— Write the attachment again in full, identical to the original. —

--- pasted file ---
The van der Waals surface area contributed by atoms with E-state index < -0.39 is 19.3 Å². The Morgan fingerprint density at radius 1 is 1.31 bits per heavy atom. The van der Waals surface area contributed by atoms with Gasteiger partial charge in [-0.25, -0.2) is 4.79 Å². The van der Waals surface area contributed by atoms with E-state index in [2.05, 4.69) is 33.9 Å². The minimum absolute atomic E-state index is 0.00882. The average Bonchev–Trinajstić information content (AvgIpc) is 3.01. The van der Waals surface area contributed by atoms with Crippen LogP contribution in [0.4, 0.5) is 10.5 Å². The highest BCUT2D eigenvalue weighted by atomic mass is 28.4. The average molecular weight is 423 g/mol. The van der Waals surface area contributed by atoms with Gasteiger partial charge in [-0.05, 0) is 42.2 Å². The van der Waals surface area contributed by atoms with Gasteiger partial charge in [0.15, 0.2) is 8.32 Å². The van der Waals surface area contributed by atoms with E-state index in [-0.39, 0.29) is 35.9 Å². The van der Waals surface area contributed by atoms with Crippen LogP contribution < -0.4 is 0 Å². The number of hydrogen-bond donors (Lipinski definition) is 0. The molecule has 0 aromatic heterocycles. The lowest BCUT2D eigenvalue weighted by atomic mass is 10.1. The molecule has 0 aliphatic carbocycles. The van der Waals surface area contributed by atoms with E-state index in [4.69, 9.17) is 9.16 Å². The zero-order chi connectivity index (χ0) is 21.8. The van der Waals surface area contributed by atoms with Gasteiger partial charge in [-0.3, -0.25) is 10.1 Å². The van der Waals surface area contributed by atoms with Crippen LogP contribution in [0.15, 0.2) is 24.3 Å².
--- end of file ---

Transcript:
The van der Waals surface area contributed by atoms with E-state index < -0.39 is 19.3 Å². The Morgan fingerprint density at radius 1 is 1.31 bits per heavy atom. The van der Waals surface area contributed by atoms with Gasteiger partial charge in [-0.25, -0.2) is 4.79 Å². The van der Waals surface area contributed by atoms with E-state index in [2.05, 4.69) is 33.9 Å². The minimum absolute atomic E-state index is 0.00882. The average Bonchev–Trinajstić information content (AvgIpc) is 3.01. The van der Waals surface area contributed by atoms with Crippen LogP contribution in [0.4, 0.5) is 10.5 Å². The highest BCUT2D eigenvalue weighted by atomic mass is 28.4. The average molecular weight is 423 g/mol. The van der Waals surface area contributed by atoms with Gasteiger partial charge in [-0.05, 0) is 42.2 Å². The van der Waals surface area contributed by atoms with Gasteiger partial charge in [0.15, 0.2) is 8.32 Å². The van der Waals surface area contributed by atoms with E-state index in [-0.39, 0.29) is 35.9 Å². The van der Waals surface area contributed by atoms with Crippen LogP contribution < -0.4 is 0 Å². The number of hydrogen-bond donors (Lipinski definition) is 0. The molecule has 0 aromatic heterocycles. The lowest BCUT2D eigenvalue weighted by atomic mass is 10.1. The molecule has 0 aliphatic carbocycles. The van der Waals surface area contributed by atoms with E-state index in [4.69, 9.17) is 9.16 Å². The zero-order chi connectivity index (χ0) is 21.8. The van der Waals surface area contributed by atoms with Gasteiger partial charge in [-0.3, -0.25) is 10.1 Å². The van der Waals surface area contributed by atoms with Crippen LogP contribution in [0.15, 0.2) is 24.3 Å².